Through combining these two approaches, you may be able to discover upcoming leading stakeholders throughout the different cycles of a project.

Social network theory is the perspective that, “actors are embedded within networks of interconnected relationships that provide opportunities for and constraints on behaviors” (Journal of Management, 2010). This theory illustrates a powerful dynamic that runs through a relationship in regards to nodes and ties and that you can use to your benefit. Nodes refer to the individuals inside a network, and ties are the relationships that are formed.

During 2010, the Journal of General Management reported that through the use of social network analysis, research has accomplished the following:

  • Identified different patterns of communication in different types of work arrangements.
  • Compared the density and types of relationships in different work groups.
  • Predicted powerful positions in works groups and organizations (Assudani & Kloppenborg, 2010).

Basically this analysis examines how the organizations workflow and communication networks operate, and indicates those who have general power. Additionally, it can assist in providing names of individuals who are most likely to be the central players throughout the life of the change. This can help you maintain effective communication with stakeholders, and manage them effectively.

Ultimately, adaptive management and social network theory is tied to individual and organizational behavior. Likewise, most of the literature does recognize that organizational behavior is linked to the method of management used in your organization. I will take it a step further and say that behaviors within organizations are the most important aspect to understand in managing stakeholders and producing the influence you want! In fact, organizational behavior research shows time and time again that individuals are motivated through positive reinforcement. Additionally, effective communication and focusing on the humanistic aspect of an organization has been proven to produce successful outcomes to influence others and change. So, tying behavior, effective communication and the humanistic aspect to managing stakeholders should be obvious. Identify individuals whom have the power of influencing the change, and those that will play an important role throughout the numerous stages.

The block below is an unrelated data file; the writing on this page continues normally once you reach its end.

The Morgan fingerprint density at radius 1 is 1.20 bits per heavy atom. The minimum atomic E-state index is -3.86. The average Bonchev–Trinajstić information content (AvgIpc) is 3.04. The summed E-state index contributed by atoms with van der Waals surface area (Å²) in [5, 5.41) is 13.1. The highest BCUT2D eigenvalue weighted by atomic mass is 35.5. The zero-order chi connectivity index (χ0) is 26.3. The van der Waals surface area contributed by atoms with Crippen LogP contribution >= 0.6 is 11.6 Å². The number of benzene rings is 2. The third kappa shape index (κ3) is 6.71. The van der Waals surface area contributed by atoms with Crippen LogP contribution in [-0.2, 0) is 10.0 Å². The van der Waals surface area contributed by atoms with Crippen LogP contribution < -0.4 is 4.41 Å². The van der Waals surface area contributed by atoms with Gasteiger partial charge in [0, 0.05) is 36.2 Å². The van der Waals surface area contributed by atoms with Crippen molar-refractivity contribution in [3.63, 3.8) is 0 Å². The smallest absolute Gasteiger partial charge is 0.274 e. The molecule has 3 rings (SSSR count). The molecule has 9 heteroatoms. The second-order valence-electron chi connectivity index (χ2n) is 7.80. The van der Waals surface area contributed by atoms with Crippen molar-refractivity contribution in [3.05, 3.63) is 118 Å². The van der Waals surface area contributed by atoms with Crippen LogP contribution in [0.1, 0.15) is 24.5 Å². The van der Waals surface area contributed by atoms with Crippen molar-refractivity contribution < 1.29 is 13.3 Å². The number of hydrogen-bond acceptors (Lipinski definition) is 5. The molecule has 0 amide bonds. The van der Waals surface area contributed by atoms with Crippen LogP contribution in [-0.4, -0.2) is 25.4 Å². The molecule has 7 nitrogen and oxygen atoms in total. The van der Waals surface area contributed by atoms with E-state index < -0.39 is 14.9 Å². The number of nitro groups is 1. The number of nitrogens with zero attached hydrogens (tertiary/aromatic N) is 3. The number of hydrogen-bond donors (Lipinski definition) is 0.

In summary, I believe that as an influencer, you should adhere to the following simple rules in order to be successful in managing stakeholders:

  • Identify individuals whom have the power of influencing the change, and those that will play an important role throughout the numerous stages
  • Continuously address the first stakeholder analysis throughout the change
  • Build healthy relationships with ALL stakeholders, in order to maintain trust and effective communication. You want to be the CEO someday? This should become one of your most important skills
  • Utilize an adaptive and social network theory approach to reveal new influencers
  • Apply beneficial behavioral management methods such as, effective communication, positive reinforcement and regular feedback to get the behavior you want, out of your stakeholders

The firm of Hamilton-Ryker Consulting has strong expertise in managing stakeholders, which has guided clients through successful outcomes. If you would like to learn more on how Hamilton-Ryker Consulting can help your organization manage stakeholders, please contact Scot Hanley, at [email protected]

Scot Hanley is an accomplished professional with experience at major “Big 3” consulting firms and service at the officer level in two major financial services companies as well as experience in several Fortune 500 companies. He is a winner of the prestigious Kerzner “International Project Manager of the Year Award” sponsored by PMI, the certifying body for all project managers. Mr. Hanley currently serves an impressive list of Fortune 500 clients and is always looking to meet new clients and discuss “Project Behavioral Coaching” TM and how it differentiates his management consulting practice from his competitors by making clients successful. Email: [email protected] Phone: 404.220.9969